Model codes are a weird thing. You hear the word “code” and you assume that you have to follow it. If there were the name of a state, county, city, etc., in front of it, you’d understand that the code only pertains to that geographic area. But what is a model code?
That’s one of the concepts I remember truly struggling with as a young journalist, when I was new at Pool & Spa News. I think we all have those memories of first starting a job and feeling less than intelligent. One of those times cam for me when I was listening to a flustered association exec trying to explain for the second or third time how model codes work.
Apparently, the Model Aquatic Health Code is causing the same kind of confusion to those who stand to be directly affected by it. I recently heard that many in the commercial pool and aquatics world are becoming distraught over the imminent passage of the MAHC because they don’t want to be subject to another federal law. I suspect they’re still suffering from post traumatic stress disorder over the quick succession of the Virginia Graeme Baker Pool and Spa Safety Act, the product recall connected to VGB, then the Americans With Disabilities Act as it applies to pools.
Fortunately or not, depending on your perspective, is not the case. Where VGB and the ADA are federal laws that automatically applied to virtually all commercial pools and spas in the U.S., the MAHC is a model code.
Well-known model codes already exist for pools and spas. These include the International Building Code, International Residential Code, the fairly new International Swimming Pool and Spa Code, and the International Association of Plumbing and Mechanical Officials’ Uniform Swimming Pool, Spa & Hot Tub Code.
But these codes have no power until somebody adopts them. They are, in fact, models that are available for states, counties, cities, townships, etc., to place on their books. Some municipalities simply incorporate the language word for word, others will adopt only portions, or make changes.
Like the others, the MAHC won’t affect any jurisdiction until adopted.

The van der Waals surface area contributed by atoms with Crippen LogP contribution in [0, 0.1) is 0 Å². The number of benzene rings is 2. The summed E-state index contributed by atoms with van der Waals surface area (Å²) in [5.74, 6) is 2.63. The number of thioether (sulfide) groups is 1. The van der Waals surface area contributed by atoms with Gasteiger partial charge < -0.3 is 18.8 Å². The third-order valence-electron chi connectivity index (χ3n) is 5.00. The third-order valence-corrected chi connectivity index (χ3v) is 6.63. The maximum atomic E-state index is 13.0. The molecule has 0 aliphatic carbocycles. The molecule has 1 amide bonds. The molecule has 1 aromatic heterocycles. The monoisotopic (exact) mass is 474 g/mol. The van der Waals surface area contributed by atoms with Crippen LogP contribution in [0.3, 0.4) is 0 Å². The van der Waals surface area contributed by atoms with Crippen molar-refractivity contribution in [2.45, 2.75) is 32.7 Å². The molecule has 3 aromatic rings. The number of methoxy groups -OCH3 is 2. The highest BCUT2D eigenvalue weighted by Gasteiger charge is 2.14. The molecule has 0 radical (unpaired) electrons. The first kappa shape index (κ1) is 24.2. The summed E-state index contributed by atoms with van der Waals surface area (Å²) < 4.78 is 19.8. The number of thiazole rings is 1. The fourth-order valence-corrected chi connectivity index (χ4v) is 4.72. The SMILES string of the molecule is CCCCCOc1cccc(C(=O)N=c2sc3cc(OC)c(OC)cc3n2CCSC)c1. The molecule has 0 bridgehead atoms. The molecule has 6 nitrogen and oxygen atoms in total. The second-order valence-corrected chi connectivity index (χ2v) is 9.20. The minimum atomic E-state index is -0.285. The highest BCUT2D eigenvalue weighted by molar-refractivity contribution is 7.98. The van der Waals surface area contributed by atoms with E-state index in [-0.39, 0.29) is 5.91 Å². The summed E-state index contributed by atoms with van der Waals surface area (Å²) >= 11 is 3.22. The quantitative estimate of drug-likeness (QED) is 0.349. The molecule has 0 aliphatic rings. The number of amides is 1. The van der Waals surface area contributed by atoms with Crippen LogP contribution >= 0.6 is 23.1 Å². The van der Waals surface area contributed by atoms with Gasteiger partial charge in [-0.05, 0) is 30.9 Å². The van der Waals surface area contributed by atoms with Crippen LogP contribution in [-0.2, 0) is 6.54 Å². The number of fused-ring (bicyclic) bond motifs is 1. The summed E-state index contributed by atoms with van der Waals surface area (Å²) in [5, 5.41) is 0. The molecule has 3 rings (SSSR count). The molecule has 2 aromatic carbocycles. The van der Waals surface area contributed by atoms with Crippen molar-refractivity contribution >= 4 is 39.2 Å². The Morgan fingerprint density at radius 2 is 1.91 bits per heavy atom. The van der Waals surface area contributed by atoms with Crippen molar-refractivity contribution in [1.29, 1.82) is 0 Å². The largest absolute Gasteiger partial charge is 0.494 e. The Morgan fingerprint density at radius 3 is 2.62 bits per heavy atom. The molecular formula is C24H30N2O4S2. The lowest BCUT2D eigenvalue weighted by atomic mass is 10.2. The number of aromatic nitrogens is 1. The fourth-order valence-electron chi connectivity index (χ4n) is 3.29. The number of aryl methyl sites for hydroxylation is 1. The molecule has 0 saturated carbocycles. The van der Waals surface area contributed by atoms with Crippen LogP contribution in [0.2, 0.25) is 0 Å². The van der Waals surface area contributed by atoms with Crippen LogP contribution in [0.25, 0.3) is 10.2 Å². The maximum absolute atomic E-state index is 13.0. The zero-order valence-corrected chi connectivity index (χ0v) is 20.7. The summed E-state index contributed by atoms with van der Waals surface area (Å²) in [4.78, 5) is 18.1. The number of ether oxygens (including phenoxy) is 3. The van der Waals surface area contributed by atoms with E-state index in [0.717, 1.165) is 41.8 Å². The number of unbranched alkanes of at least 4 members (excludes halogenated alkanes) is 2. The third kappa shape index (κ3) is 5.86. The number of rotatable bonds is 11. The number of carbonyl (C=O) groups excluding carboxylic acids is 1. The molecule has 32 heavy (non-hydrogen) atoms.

When a state or local government incorporates a new code usually depends on its own cycle. Some revisit their health and building codes every year, but most do it every couple or three. And even then, they’re not necessarily looking at the latest model code. Sometimes they are a couple versions behind. For instance, the 2003 version of the IRC was written to require safety vacuum release systems on pools and spas. In 2009, that language was removed, yet some states still require the devices – not necessarily because they consider SVRSs as crucial for pool and spa ownership, but because they just haven’t gotten around to adopting the 2009 IRC.
So it can take months or even years before a new model code is incorporated.
The MAHC will work the same way, without the backlog of old versions to hold things up. If the MAHC is to be considered for adoption, in most areas, that will happen during the regularly scheduled code adoption time.
Plus, the current draft would only pertain to new aquatic elements or those undergoing a renovation significant enough to require a permit, so its passage doesn’t mean immediate and automatic renovations, a la VGB.
My main point here is that the MAHC will not be a nationwide mandate and will not impose the kind of hard deadlines we’ve seen in the past few years. It may be adopted in your area, but that mostly likely will happen during the regular code cycle.
So don’t despair. Pool, spa, and aquatics professionals can take the time to learn the MAHC free from fear and panic -- and might even conclude that it’s a good idea.